Apply the same editorial standards to video as you do to your written content and you’ll produce more powerful, engaging work
Good content marketing doesn’t sell. Instead it engages, informs, builds trust and meets a need. It can also build brand awareness and help generate leads – but it can’t serve these commercial functions if it doesn’t give the audience what they want, whether that’s knowledge or entertainment.
This message is fairly well understood when it comes to written content, but many businesses have a way to go when creating video.
Understand the audience and the medium
Video isn’t text. It is consumed in different ways and at different times. It has limitations on the amount of information that can be conveyed and taken in. It also has unique abilities to make an emotional impact.
Understanding the audience is at the heart of everything the content marketer does, but you also have to understand what video can and can’t do. Play to the strengths and work around its weaknesses.
Fight for your audience
Video is brilliant at giving a human face to your business or brand. And people are generally more engaging than products. But do you really want to see a talking head in a boardroom speaking from a script? You might as well just read the text at your own convenience.
This is where a documentary-making mindset is important. Think about factual programmes that you find engaging to watch on the TV. They will rarely hold the same shot for more than 10 seconds. The presenter’s personality will be allowed to come out through their actions as well as their words. Locations will be varied and interesting.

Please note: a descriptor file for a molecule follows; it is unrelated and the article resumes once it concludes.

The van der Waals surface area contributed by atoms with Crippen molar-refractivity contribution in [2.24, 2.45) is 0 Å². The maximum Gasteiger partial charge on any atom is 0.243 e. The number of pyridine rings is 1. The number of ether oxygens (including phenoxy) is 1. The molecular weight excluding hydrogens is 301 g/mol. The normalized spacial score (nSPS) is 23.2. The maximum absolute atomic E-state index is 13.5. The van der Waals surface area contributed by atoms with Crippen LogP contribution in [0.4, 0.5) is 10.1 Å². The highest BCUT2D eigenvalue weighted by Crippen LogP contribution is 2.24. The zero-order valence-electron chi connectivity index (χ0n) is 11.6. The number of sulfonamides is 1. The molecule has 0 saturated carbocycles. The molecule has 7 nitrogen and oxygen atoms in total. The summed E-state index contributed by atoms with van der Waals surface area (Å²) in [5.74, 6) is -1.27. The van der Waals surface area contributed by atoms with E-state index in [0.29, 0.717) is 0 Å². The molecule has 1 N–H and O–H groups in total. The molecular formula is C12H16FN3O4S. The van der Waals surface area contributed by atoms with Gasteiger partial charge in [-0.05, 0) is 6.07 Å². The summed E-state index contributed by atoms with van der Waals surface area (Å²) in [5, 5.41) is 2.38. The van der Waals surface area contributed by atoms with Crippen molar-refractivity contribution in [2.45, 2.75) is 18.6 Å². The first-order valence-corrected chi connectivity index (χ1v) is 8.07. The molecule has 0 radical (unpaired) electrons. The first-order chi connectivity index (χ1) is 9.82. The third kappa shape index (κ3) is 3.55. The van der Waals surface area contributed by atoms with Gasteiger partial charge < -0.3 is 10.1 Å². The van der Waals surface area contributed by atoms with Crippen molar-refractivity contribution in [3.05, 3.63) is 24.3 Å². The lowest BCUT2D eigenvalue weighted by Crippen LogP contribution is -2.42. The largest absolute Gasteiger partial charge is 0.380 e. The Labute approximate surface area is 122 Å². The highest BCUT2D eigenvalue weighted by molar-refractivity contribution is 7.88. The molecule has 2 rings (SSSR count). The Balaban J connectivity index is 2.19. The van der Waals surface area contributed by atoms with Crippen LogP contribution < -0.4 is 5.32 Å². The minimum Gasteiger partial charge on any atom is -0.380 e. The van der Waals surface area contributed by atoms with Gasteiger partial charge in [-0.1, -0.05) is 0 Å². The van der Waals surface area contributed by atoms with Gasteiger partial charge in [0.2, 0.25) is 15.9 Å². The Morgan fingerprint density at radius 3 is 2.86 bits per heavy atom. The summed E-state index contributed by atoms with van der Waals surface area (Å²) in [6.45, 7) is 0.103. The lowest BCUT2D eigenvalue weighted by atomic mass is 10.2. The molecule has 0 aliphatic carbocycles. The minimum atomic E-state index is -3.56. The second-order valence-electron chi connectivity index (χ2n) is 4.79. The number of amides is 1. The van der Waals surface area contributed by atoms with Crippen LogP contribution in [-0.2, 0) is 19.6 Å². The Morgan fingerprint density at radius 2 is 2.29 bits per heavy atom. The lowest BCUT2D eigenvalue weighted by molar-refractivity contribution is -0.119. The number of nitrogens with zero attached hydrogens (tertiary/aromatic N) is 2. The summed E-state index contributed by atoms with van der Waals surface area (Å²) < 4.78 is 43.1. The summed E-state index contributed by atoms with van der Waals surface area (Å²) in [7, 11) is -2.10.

If a TV documentary fails to be engaging then you’ll reach for the remote. Documentary makers know this and fight to keep your interest. You need to do the same when creating video content.
Tell a story
One way to build engagement is to tell a story. It’s human nature to want to know how things work out, and the more you can bring real people into the tale, the greater that engagement will be. People power works in written content (as this example shows) but really comes alive in video.
Understand the documentary maker’s tools
There are plenty of tools of the trade and techniques that documentary makers use to keep an audience engaged. If shooting in 4K high resolution, it’s possible to edit to create a variety of tight and wide shots from the same footage. Cutaways, mood shots and super close-ups all break up a film and create interest.
If someone is explaining a complicated subject then why not have them sketch out a diagram to explain it? You’ll be creating more visual variety, aiding understanding and saving on the cost of an animation.
Limit the scope
Good documentaries don’t overload you with information. It’s all too easy to let the scope of a video creep, adding more and more elements as the brief evolves.
Keeping things simple is always the best idea. Be clear about the message or information you are aiming to convey and resist the temptation to bolt on extra elements.
Be realistic about length
How long is the perfect content marketing video? That all depends on who is watching and, crucially, on which platform. You should have the analytics data that tells you whether your audience is likely to watch your film on desktop or mobile.
Shorter is almost always better and this is where you have to be realistic about how engaging your film will be. If you’re not able to produce an interesting mini-documentary then, for goodness sake, keep it short.
Viewers are more likely to click on a series of slightly dry 30-second videos than sit through more than a minute of content that fails to engage.
There are a plethora of video production companies but few of them have real documentary-making experience.
At Content Cloud we work with experts who have a background in film and TV documentaries and bring that level of professionalism and audience understanding to their work.
We also work closely with clients to help them develop a brief, so get in touch if you’d like to learn more. The popcorn’s on us.